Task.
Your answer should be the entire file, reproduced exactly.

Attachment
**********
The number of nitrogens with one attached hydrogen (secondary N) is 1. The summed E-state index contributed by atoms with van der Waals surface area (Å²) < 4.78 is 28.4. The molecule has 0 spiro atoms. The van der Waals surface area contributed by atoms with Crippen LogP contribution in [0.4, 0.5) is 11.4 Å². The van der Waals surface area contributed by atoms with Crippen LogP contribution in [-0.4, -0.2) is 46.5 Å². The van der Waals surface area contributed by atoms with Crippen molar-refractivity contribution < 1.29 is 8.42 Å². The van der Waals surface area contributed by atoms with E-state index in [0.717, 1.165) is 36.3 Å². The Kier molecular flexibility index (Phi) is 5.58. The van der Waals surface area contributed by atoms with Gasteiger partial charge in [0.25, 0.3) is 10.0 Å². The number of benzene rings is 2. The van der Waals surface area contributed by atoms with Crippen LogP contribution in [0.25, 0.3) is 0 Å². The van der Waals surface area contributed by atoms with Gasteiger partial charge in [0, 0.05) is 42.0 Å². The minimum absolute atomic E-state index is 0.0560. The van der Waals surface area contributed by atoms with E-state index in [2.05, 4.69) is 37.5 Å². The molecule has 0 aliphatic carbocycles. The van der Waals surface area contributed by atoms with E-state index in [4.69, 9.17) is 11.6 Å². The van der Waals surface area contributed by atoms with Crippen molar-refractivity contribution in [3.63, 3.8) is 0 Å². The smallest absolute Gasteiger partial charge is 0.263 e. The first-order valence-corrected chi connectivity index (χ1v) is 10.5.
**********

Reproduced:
The number of nitrogens with one attached hydrogen (secondary N) is 1. The summed E-state index contributed by atoms with van der Waals surface area (Å²) < 4.78 is 28.4. The molecule has 0 spiro atoms. The van der Waals surface area contributed by atoms with Crippen LogP contribution in [0.4, 0.5) is 11.4 Å². The van der Waals surface area contributed by atoms with Crippen LogP contribution in [-0.4, -0.2) is 46.5 Å². The van der Waals surface area contributed by atoms with Crippen molar-refractivity contribution < 1.29 is 8.42 Å². The van der Waals surface area contributed by atoms with E-state index in [0.717, 1.165) is 36.3 Å². The Kier molecular flexibility index (Phi) is 5.58. The van der Waals surface area contributed by atoms with Gasteiger partial charge in [0.25, 0.3) is 10.0 Å². The number of benzene rings is 2. The van der Waals surface area contributed by atoms with Crippen LogP contribution in [0.25, 0.3) is 0 Å². The van der Waals surface area contributed by atoms with Gasteiger partial charge in [0, 0.05) is 42.0 Å². The minimum absolute atomic E-state index is 0.0560. The van der Waals surface area contributed by atoms with E-state index in [2.05, 4.69) is 37.5 Å². The molecule has 0 aliphatic carbocycles. The van der Waals surface area contributed by atoms with E-state index in [4.69, 9.17) is 11.6 Å². The van der Waals surface area contributed by atoms with Crippen molar-refractivity contribution in [3.63, 3.8) is 0 Å². The smallest absolute Gasteiger partial charge is 0.263 e. The first-order valence-corrected chi connectivity index (χ1v) is 10.5.